After what has seemed like an eternity, or rather that feeling of hopeless anticipation which sometimes follows what you think been a failure, my king stropharia (Stropharia rugosoannulata) patch produced it’s first flush of mushrooms despite all odds. I was astonished that the colony actually survived considering the trials and tribulations that it has endured since when I wrote about growing these mushrooms in Growing King Stropharia: Part 1. If you are new to these incredibly adaptable, hardy and delicious fungi then I suggest you take a look at Part 1 before you continue reading on with this post, just so that you know what’s up.
After almost a year and a half without any sign of activity, the stropharias decided to fruit over the past few weeks (it’s now early October). Somewhat understandably, the mycelium failed to produce since being installed in May of last year after being obliterated from below by the heaving up of a tree who’s roots which lay directly underneath the patch and then being subsequently raked all over the surrounding garden by (partially) negligible foster parents in my absence. It’s nothing short of remarkable that the patch not only recuperated from these calamities but has also produced at least a dozen mushrooms.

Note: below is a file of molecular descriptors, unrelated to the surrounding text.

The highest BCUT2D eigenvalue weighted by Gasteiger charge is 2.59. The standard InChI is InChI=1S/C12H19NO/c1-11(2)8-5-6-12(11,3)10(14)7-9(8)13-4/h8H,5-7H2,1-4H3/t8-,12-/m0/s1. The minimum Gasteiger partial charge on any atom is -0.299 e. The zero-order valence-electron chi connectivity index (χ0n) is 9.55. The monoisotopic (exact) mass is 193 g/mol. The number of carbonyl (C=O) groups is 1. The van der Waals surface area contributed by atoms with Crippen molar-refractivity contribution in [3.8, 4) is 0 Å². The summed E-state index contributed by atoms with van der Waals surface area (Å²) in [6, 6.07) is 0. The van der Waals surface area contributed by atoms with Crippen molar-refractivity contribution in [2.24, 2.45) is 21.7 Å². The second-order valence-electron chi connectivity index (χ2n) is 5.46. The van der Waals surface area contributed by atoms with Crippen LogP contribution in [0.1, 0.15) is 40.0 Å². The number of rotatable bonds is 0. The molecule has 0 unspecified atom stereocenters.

I had read quite a bit about this species’ tolerance of disturbance and disastrous consequences of all sorts that would undoubtedly be the demise of many other mycelial colonies. It seems to me that king stropharia positively thrive off of man-made disturbances. It is believed that before we as a species began generating large amounts of loose, coarse woody materials (i.e. mulch or wood chips) and distributing it widely around our cultivated and manicured landscapes S. rugosoannulata was quite scarce in the wild.
This hypothesis seems logical to me as piles of evenly placed mulched wood were not something that took place prior to human invention. It’s possible that the odd fallen or excavated tree (perhaps by wood boring insects or woodpeckers) may have accumulated small amounts of what could be considered wood chips, but these occurrences are rather infrequent from what I have been able to see. What this all means really, is that the king stropharia and humanity are, for a time, entwined as we inhabit the same sorts of landscapes, feasting (quite literally) off of each other’s niches and natural specialties.
It’s a beautiful thing to ponder, and additionally engaging for those who want to take this ethmomycologial concept to the next level and explore the world of cultivating king stropharia mushrooms somewhere in your local environment. There is lots of information on how exactly you can accomplish this, not limited to this article on Temperate Climate Permaculture and this page on the Field & Forest Products website. I encourage you to investigate the possibilities and share them with others. Nothing better than growing food, building soil and strengthening your ties with the world around you.